Around and around they go, stallions, palominos, chestnuts,  whirl, a blur of painted wood, golds and greens, reds swirling like the barbershop pole, twirled candy. Pegasus-like, the large, the mythic and at times frightening carousel horses of our early childhood, the wooden animals carved in England, Sweden, give us sensations nothing else gives us. We are exhilarated, we become dizzy, we want to be rescued. In wild abandon, without plunging to the wooden floor of the carousel, one reached out for the gold ring. Spring is a blur, a haze of impressions. Autumn, October and November are dusky colors, burnished woods which gleam as though polished by a rosin. Then the most defining and defined season, Winter comes. I hold close the clarity of objects and nature frozen. I remember the carousel in Central Park from which I caught glimpses of fairy laces, trees glassy with snow turned icicles, the city skyline of Manhattan turned into glittering frost.

Last night I dreamt I was back in New York, bent over the drawing board copying a musical score of late Brahms. Snow started falling in late afternoon at four 4 p.m. It drifted into crevices of old bricks softening, making them handsome. “Is it still snowing?” I asked Rachel when she came in from her violin lesson. “Yes!,” she smiled and went to our room to practice. By seven p.m., the snow had thickened, turning parked cars on West  75th street into peasant huts sagging with snow. By ten p.m. I transferred from wheelchair to window sill and in the gold cone of light thrown by our lamplight at the corner of 75th and West End Avenue the flakes were spotlighted, visible one distinct from another one. The entire city was silent by midnight. I lay down to dream of a hot bath and getting my legs warm. By this time, Rachel was asleep with her violin at her feet, curled like a kitten.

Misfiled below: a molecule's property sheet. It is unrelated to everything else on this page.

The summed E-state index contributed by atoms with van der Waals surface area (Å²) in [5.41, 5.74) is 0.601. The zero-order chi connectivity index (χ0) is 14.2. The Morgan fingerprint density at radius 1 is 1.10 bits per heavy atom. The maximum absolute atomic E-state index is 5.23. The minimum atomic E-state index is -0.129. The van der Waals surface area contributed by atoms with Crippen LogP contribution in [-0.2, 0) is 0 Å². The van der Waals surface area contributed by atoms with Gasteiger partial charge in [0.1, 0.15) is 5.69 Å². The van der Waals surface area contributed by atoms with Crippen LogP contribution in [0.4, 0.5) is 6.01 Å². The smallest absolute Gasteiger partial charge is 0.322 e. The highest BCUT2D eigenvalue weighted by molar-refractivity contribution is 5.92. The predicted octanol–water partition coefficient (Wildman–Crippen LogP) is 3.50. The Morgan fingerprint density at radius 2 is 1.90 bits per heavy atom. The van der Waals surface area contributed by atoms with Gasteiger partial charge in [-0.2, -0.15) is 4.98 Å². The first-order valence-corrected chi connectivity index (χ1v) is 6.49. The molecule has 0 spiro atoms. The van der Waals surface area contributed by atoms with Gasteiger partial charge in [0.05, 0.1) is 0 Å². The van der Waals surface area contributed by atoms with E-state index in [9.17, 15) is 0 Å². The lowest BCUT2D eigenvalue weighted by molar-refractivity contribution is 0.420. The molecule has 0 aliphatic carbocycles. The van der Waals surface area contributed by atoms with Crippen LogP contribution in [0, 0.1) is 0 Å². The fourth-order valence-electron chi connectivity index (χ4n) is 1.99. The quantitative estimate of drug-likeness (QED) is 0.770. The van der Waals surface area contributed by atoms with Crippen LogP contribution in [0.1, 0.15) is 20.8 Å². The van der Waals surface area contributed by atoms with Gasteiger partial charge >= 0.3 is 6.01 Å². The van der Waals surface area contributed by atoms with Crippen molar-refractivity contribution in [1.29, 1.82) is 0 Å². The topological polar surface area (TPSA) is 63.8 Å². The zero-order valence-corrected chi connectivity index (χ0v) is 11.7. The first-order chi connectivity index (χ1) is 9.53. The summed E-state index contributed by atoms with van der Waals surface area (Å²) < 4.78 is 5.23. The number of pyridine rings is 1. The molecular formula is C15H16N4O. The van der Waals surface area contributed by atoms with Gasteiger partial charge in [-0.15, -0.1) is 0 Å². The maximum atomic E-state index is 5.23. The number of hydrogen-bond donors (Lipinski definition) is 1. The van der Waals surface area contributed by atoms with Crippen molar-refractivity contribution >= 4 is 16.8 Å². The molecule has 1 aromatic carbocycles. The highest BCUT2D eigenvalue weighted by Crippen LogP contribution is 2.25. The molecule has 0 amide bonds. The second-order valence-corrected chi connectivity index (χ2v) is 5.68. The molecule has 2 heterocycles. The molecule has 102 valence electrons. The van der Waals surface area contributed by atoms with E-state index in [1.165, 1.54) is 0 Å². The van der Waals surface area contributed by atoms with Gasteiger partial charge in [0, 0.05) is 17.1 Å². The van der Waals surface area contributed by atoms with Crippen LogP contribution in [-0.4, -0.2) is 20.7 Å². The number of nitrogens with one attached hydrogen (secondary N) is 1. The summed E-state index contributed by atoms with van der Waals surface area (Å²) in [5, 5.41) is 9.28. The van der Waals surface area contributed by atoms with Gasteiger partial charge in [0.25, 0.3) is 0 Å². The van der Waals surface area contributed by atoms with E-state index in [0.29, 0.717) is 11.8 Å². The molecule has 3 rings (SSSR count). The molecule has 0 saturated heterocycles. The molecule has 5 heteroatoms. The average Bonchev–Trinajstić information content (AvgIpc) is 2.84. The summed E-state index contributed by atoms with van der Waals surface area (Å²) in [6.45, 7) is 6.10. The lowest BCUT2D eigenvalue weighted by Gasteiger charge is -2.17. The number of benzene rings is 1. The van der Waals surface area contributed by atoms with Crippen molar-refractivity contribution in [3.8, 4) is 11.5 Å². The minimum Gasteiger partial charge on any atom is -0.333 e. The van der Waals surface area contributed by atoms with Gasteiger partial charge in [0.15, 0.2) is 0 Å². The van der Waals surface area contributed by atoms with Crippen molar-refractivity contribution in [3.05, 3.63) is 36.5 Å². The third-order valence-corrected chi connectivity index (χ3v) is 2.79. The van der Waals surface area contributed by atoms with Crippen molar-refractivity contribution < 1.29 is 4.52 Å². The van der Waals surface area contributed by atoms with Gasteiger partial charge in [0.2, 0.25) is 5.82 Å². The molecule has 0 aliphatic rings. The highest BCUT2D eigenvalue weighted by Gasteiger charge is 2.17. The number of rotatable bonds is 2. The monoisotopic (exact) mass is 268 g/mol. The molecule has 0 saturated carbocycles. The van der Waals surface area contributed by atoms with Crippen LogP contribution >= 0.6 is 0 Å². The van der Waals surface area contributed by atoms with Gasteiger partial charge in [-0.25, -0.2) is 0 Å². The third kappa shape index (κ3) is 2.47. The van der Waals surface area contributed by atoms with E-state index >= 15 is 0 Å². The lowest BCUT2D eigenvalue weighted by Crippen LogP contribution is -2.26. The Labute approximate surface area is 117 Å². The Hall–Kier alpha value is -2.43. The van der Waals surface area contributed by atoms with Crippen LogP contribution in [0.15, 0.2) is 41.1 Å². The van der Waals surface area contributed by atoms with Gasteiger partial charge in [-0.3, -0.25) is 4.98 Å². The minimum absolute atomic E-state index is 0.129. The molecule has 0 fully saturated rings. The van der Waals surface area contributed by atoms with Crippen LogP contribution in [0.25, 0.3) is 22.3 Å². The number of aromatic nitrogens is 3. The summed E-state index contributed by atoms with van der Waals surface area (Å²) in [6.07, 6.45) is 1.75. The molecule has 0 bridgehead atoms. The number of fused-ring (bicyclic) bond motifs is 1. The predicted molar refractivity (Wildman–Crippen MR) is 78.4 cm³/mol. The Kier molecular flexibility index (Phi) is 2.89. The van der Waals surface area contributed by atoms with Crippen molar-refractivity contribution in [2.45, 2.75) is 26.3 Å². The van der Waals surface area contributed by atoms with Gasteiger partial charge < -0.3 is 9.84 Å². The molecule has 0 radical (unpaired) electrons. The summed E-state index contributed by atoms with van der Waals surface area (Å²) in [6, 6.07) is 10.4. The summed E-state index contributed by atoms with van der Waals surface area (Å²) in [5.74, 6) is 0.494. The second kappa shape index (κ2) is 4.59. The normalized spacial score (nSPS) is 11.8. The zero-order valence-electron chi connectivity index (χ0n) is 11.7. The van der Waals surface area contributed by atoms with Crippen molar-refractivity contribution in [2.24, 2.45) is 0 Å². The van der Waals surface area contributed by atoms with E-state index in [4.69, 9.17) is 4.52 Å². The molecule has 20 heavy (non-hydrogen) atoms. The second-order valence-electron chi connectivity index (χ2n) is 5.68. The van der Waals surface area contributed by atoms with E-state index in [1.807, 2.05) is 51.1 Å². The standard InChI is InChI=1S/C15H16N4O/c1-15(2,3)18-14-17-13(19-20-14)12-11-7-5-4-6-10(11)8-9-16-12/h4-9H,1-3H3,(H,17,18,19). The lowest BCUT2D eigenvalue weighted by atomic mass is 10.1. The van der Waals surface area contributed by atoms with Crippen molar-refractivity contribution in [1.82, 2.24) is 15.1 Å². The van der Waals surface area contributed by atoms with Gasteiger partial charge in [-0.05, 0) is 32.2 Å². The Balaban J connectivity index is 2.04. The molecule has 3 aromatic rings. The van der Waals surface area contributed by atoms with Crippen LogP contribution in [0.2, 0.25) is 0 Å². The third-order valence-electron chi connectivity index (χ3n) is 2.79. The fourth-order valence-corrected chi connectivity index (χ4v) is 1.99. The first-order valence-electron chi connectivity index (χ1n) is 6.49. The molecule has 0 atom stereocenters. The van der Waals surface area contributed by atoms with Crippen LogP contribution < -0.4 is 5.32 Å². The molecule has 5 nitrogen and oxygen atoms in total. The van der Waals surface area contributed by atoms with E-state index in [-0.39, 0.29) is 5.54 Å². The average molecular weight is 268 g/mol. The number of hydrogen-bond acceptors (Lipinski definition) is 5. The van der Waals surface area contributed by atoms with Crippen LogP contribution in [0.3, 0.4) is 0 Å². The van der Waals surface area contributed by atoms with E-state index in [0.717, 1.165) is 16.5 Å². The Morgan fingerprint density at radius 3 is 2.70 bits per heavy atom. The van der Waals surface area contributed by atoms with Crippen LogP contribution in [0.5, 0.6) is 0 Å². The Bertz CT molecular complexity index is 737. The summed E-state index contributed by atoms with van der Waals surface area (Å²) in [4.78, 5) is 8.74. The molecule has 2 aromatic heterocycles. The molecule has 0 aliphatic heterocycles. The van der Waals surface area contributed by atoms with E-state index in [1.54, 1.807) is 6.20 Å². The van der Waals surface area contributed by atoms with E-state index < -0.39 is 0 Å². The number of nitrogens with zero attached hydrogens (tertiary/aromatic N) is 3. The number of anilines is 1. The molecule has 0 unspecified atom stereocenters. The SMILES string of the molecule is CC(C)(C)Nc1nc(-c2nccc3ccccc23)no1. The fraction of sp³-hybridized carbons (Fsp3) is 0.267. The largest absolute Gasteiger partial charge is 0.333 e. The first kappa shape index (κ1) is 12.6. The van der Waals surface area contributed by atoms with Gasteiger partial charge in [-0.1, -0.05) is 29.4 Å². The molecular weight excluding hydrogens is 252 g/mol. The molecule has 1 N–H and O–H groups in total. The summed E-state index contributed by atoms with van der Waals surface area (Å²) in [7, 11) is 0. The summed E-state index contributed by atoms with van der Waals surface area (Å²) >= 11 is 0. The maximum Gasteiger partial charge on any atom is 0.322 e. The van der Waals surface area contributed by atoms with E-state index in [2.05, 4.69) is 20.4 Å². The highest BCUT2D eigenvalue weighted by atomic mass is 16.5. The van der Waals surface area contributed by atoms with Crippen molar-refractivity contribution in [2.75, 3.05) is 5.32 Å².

* * *

This very afternoon, fifty years later, quite suddenly, alarmingly, Ava ran out of the living-room with Tilden, our Carousel Horse, in her arms. “It’s about to time to put old Tilden in the junkyard,” she said. “The junkyard!” I said, “You once loved him.” “I never,” she claimed. Trying to upset the applecart before music-hour with Beryl? The air boded snow: it was clear and glassy like pears.  Come to consider it, in a similar huff, on an ink-dark Canadian morning, she bodily removed the one foot-high wooden rocking horse I found for our home. I now keep him as a clothes-horse in the bathroom. Maybe it has something to do with horses. To what happened to a cousin of hers at age 13.




As children in rural New York State, we made snow angels. Lying on our backs in snowsuits, looking up at a perfectly saturated blue sky, we spread arms and legs causing an angel to be brushed in the snow. A hard fall made a good angel.

“Your mother will probably not live much longer,” writes my brother-in-law, Aaron. While Marcelle herself says, “I think of you all the time,” and a close friend   writes “You are in a difficult position. I do not envy you.”  I consider going out, buying a parka-type coat with fur to keep warm. But voices encircle and invade me.

Ballet invaded Rowena with a Myshkin-type, a Russian romantic haunting which comes to mind as I contemplate these three things: the Amish Barn, the Carousel Horse, and the Snow Angel. Then I come to the part where we bear responsibility to own whom we save and think of Rachel becoming free of anxiety over Row. Will she ever?

Those who study how fires burn can at times engineer a fire back to its beginning: finding the very butt of the cigarette which caused the conflagration, even down to the brand if, for example, it has a gold ring round the filter. The shape of a fire will often point you back to its beginning. Was there a point in Blair’s childhood where her drastic mood swings, from manic to despondent, began? With 20 / 20 hindsight, her mother can see this. But as the girl betrayed joy the first day she was taken to her sister’s playgroup, was the terrible sorrow readable in her eighteen-month-old features then? Possessed by insecurity, did sparks light up at her coming? Maybe now that Blair no longer is alive, the shadow can slip free. The drowned one who once sent out ripples has become a blur.  She has sunk like a stone.